The conclusion of a job interview is never an easy experience to deal with. No matter how well you thought the interview went, you’re still left in limbo: you might be offered a job, but there’s no way of knowing until you hear back from the company you interviewed with.
If you’re applying for your first job out of college, you will likely find the post-interview period extremely difficult to process due to lack of practice. You will probably find yourself running through the interview multiple times in your mind, trying to ascertain if your answers were good enough and if their response was positive. All of this can be helpful – and especially if something went wrong, which you can hopefully rectify in future – but it often overlooks the most crucial question of all:
“Do I want to work for this company?”
On the surface, this seems like a strange question: of course you want to work for the company. Isn’t that why you applied for a role in the organization – because you think the company could be good to work for, and they have a position that is suitable for you?
In a perfect world, yes, the described scenario would be the case – but unfortunately, the experience for many first-time job searchers is rather different. Often, you are likely to find yourself applying for roles with companies that are unfamiliar to you; perhaps even companies you had never heard of until you read their job advert.
Hopefully, you would have gone some distance to rectify this earlier on in the application process, as you went through the crucial step of researching the company in anticipation of interview questions. However, there’s a difference between what you can research about a company and what you experience.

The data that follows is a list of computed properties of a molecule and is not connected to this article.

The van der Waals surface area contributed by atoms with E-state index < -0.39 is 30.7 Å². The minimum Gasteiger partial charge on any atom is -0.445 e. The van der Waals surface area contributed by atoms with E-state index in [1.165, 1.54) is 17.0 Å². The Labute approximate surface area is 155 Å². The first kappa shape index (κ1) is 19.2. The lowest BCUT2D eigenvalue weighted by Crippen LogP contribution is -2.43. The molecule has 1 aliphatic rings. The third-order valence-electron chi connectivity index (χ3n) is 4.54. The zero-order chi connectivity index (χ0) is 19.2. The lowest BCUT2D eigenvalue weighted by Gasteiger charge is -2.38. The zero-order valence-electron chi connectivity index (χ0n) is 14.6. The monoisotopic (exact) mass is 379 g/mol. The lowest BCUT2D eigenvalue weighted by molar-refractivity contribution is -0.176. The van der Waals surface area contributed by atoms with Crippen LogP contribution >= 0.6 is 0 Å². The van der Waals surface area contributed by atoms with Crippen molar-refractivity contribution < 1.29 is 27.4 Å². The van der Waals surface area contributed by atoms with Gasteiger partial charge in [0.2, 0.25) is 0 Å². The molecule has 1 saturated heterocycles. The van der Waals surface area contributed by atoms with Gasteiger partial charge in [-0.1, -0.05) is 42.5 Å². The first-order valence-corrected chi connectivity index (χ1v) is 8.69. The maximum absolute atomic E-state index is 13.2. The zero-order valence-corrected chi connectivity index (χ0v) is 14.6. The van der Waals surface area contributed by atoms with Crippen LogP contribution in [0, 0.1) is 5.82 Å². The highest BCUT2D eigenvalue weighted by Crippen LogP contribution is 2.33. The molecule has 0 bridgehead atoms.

It’s therefore helpful to ask yourself a few questions during the post-interview period:
It’s important to assess the reality of a company rather than relying on your research, and this is one area of life where using your gut instinct can be beneficial. If, on reflection, you feel that the working environment was good, then that’s a positive sign. However, if you look back and think it didn’t seem so great, then that’s something to take notice of; the unfortunate truth is that many companies do have issues, as you can learn if you view online information about the prevalence of workplace accidents or the statistics regarding the percentage of workers who dislike their job. Given these realities, assessing what you experienced at the interview is vital.
The interview isn’t just about the employer assessing you The interview is also a chance for you to assess the company, to see if you could envision yourself working there and whether you felt comfortable spending time on the premises. So while you wait for the all-important phone call, assess your overall interview day experience, and ask if that company is a good fit for you – and if the answer is “no”, then you can resume your job search immediately, rather than waiting for the phone to ring.
This content was originally published here.